Amazon already offers same-day delivery in ten cities and guarantees one- to two-day ground delivery in the continental United States. It is not unreasonable to think that consumers will expect comparable shipping speeds from all retailers—we expect same-day delivery to become available soon in at least the top 150 metropolitan statistical areas, which hold nearly 75 percent of the population. Furthermore, we believe retailers will offer shipping free of charge to their most loyal and profitable customers, as opposed to providing it only for those who make minimum purchases. We also expect to see third-party distribution services evolve and expand. Some companies may make big investments in distribution infrastructure and sell it as a service to other retailers, as Amazon and eBay do now. Others are beginning to invest in infrastructure to provide convenient and secure package-delivery locations: lockers and pickup boxes are appearing in groceries, convenience stores, and drugstores nationwide, and new services are sprouting up to let retailers ship packages for pickup at other retail locations or self-storage facilities.
Consumers have come to expect simple and seamless processes not only for receiving the products they’ve purchased but also for returning unwanted products. Free and easy returns—including the ability to return or exchange online purchases in stores—are becoming table stakes.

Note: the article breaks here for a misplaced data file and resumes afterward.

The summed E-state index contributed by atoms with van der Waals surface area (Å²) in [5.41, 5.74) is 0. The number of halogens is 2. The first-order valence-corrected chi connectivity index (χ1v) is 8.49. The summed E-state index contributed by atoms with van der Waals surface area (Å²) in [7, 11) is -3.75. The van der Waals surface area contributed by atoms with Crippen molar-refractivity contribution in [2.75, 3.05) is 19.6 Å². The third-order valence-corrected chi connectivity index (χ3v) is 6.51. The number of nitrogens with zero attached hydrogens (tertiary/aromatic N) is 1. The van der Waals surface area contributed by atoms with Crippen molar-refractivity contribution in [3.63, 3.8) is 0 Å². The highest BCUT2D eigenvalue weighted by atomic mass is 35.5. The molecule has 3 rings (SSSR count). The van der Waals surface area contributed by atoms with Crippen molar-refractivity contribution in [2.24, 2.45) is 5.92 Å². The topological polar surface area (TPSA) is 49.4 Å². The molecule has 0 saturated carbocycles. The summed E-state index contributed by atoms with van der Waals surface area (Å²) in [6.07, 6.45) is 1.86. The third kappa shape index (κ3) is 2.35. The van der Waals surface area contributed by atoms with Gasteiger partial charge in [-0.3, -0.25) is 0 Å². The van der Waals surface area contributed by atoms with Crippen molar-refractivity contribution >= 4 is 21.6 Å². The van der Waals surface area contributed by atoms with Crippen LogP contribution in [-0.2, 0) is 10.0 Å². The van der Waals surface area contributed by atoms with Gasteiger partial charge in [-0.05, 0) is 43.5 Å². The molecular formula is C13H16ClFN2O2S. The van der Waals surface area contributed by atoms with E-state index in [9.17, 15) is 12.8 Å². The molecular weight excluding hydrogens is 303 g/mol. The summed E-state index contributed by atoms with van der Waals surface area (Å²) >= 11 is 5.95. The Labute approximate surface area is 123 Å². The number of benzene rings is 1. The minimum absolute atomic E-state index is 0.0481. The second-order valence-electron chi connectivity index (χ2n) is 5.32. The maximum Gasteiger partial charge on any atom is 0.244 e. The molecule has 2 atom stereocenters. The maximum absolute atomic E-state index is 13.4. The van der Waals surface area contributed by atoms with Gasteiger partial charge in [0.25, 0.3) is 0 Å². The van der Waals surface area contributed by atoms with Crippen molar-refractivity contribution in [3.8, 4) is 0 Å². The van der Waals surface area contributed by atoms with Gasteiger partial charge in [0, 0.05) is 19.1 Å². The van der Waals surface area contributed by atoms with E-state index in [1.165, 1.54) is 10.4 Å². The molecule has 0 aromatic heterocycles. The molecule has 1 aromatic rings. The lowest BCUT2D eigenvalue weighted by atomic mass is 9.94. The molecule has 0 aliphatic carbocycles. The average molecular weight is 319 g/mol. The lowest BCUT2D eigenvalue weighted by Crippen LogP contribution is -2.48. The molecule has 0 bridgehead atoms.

New retail business models
No doubt, retail competition just keeps getting tougher. Consider the ongoing blurring of lines between formats and sectors as retailers try to steal shopping trips and share from one another (for instance, fresh food is no longer the dominion of supermarkets alone but is also increasingly found in warehouse clubs, convenience stores, pharmacies, and even dollar stores). Furthermore, players across the value chain are encroaching on what used to be the exclusive turf of retailers. More manufacturers are selling directly to consumers; examples include Apple, Nike, and—via Vitacost.com—several consumer-product manufacturers. Tech players are also fighting for consumer retail dollars: Google offers more than one billion products for sale on Google Shopping and may soon open retail stores.13 Additionally, companies such as craigslist, eBay, and Etsy (home to almost a million small businesses) are creating marketplaces where individuals and entrepreneurs can sell their wares to the masses. Finally, rental and aftermarket-circulation models, such as Chegg for textbooks or Rent the Runway for designer fashion, are eating into traditional demand for retail goods.
Competition is coming from near and far as technology makes retailing much more global than it has ever been. UK online retailer ASOS.com, for example, offers free two-day shipping worldwide for a relatively small membership fee, and at times as a promotional offer to all customers. Until recently, retailers didn’t have to worry much about global competition until stores started sprouting down the street—nor did they have an opportunity to access global consumers from North America—but that is changing as technology helps break down barriers and generates new retail business models.